At 9:32 AM -0800 3/28/02, Wei Dai wrote:

>
>Perhaps you're not familiar with the history of this mailing list, but
>Juergen Schmidhuber is one of the first authors to explicitly state the
>idea that all possible universes exist in a published scientific paper,
>and that paper is cited in the public invitation to this mailing list.

Good for him. It's an interesting idea.

>I
>have to say it's very inappropriate to publicly "plonk" him when it seems
>to be you that doesn't understand the issue at hand.

I believe that I do understand the issue at hand. It seems that 
Juergen and I are using "predictive power" in different senses.

>I agree with Juergen that AP does not predict anything by itself. You need
>at least a probability distribution or measure of some sort in addition to
>AP. There has been extensive discussion on this list over exactly what
>measure should be used, and what the measure is over.

I think that if this is the issue then we are looking at different 
interpretations of "predictive power", as I said. My POV is Bayesian. 
I am not thinking in terms of what you can say about ensembles of 
universes, but about what you can predict about *this* universe, 
given the background information that we are here, and other 
background information that we may already have (about physics for 
example). One can then write down things like P(a certain nuclear 
energy level is between x and y|we are here & nuclear physics works 
in the way we have learned that it does)=1, which is a prediction of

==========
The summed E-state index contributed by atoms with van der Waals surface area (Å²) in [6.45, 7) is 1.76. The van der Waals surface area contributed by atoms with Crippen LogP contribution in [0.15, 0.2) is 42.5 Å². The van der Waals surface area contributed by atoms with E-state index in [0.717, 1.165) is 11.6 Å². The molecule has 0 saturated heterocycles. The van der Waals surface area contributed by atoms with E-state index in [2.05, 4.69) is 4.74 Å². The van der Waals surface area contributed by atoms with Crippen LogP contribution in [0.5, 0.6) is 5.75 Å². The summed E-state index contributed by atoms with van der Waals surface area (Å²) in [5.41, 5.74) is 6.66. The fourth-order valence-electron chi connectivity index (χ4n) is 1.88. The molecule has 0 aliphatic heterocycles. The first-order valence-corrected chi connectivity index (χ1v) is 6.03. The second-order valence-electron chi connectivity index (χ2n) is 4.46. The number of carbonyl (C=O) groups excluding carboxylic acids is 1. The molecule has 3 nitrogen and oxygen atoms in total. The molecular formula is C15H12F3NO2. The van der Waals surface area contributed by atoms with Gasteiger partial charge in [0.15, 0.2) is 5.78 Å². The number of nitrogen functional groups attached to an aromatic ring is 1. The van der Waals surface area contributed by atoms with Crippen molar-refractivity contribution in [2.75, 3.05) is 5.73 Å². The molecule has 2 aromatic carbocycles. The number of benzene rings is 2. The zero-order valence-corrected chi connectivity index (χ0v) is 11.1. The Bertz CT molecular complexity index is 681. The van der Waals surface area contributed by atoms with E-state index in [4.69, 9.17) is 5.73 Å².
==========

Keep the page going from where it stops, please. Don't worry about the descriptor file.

where we will observe that nuclear energy level to lie when we get 
around to observing it (which hadn't been done when Hoyle wrote his 
paper). That in my book counts as a real prediction of physics, and 
it is a consequence of the AP...and of other things, I agree. If 
Juergen's point is that you may need other information than just the 
AP (such as how particles will behave in certain physical 
situations), then I will stipulate that. But that's a trivial point. 
All theories require background information, and a Bayesian is 
required to include all background information when making inferences 
(predictions).

For me (and I believe most scientists) a theory has predictive power 
if it allows us to accurately predict verifiable facts about *this* 
physical world, facts that we did not already know. That's exactly 
what Hoyle did, and it involved the AP, since (as Barrow and Tipler 
point out) we would not exist (certainly in our present form) if 
there were no carbon.

I will point out again, what you have not addressed, that people like 
Barrow and Tipler, and Tegmark, seem to regard the carbon prediction 
as a prediction of the AP.

>Have you read Juergen's paper "A Computer Scientist's View of Life, the
>Universe, and Everything"? If not please do so before making any more
>posts. It's at http://www.idsia.ch/~juergen/everything/html.html.

Yes, I have read it. He's talking about ensembles of universes, which 
isn't what I am talking about. I don't really disagree with anything 
I saw in that paper, but it's a different topic from what I was 
addressing.

Since Juergen and I seem to be talking at cross-purposes about 
different sorts of predictions, I will put him back on my list to 
read. I apologize to him for getting annoyed. But I wish that he 
would agree that there is predictive power in the AP as *I* am using 
the term, even if not as *he* is using the term. In other words, that 
his original statement was painting with too broad a brush.

The AP does have predictive power in the sense that I (as a natural 
scientist) usually mean it.

Bill

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